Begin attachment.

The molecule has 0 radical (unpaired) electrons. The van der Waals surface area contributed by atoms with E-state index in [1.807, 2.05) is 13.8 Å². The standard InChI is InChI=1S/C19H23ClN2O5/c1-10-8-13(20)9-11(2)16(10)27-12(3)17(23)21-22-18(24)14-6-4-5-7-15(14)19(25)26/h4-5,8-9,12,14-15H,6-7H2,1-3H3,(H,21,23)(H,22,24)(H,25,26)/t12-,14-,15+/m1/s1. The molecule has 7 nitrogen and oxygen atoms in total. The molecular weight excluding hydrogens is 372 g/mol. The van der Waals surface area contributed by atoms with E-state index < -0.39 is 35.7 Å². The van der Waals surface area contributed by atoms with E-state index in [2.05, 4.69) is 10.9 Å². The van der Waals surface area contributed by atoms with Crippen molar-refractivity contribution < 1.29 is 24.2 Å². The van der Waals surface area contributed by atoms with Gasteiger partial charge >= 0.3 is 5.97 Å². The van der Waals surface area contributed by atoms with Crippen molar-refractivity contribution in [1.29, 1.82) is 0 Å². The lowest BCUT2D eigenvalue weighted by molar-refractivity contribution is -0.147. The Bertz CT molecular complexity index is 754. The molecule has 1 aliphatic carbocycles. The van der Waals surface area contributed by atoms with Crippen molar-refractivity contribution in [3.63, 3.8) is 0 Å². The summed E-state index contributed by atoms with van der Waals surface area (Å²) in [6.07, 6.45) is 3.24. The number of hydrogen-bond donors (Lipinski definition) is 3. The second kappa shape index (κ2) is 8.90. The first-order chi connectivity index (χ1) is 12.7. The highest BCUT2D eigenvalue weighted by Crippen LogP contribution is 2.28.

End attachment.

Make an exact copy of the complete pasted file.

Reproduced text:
The molecule has 0 radical (unpaired) electrons. The van der Waals surface area contributed by atoms with E-state index in [1.807, 2.05) is 13.8 Å². The standard InChI is InChI=1S/C19H23ClN2O5/c1-10-8-13(20)9-11(2)16(10)27-12(3)17(23)21-22-18(24)14-6-4-5-7-15(14)19(25)26/h4-5,8-9,12,14-15H,6-7H2,1-3H3,(H,21,23)(H,22,24)(H,25,26)/t12-,14-,15+/m1/s1. The molecule has 7 nitrogen and oxygen atoms in total. The molecular weight excluding hydrogens is 372 g/mol. The van der Waals surface area contributed by atoms with E-state index < -0.39 is 35.7 Å². The van der Waals surface area contributed by atoms with E-state index in [2.05, 4.69) is 10.9 Å². The van der Waals surface area contributed by atoms with Crippen molar-refractivity contribution < 1.29 is 24.2 Å². The van der Waals surface area contributed by atoms with Gasteiger partial charge >= 0.3 is 5.97 Å². The van der Waals surface area contributed by atoms with Crippen molar-refractivity contribution in [1.29, 1.82) is 0 Å². The lowest BCUT2D eigenvalue weighted by molar-refractivity contribution is -0.147. The Bertz CT molecular complexity index is 754. The molecule has 1 aliphatic carbocycles. The van der Waals surface area contributed by atoms with Crippen molar-refractivity contribution in [3.63, 3.8) is 0 Å². The summed E-state index contributed by atoms with van der Waals surface area (Å²) in [6.07, 6.45) is 3.24. The number of hydrogen-bond donors (Lipinski definition) is 3. The second kappa shape index (κ2) is 8.90. The first-order chi connectivity index (χ1) is 12.7. The highest BCUT2D eigenvalue weighted by Crippen LogP contribution is 2.28.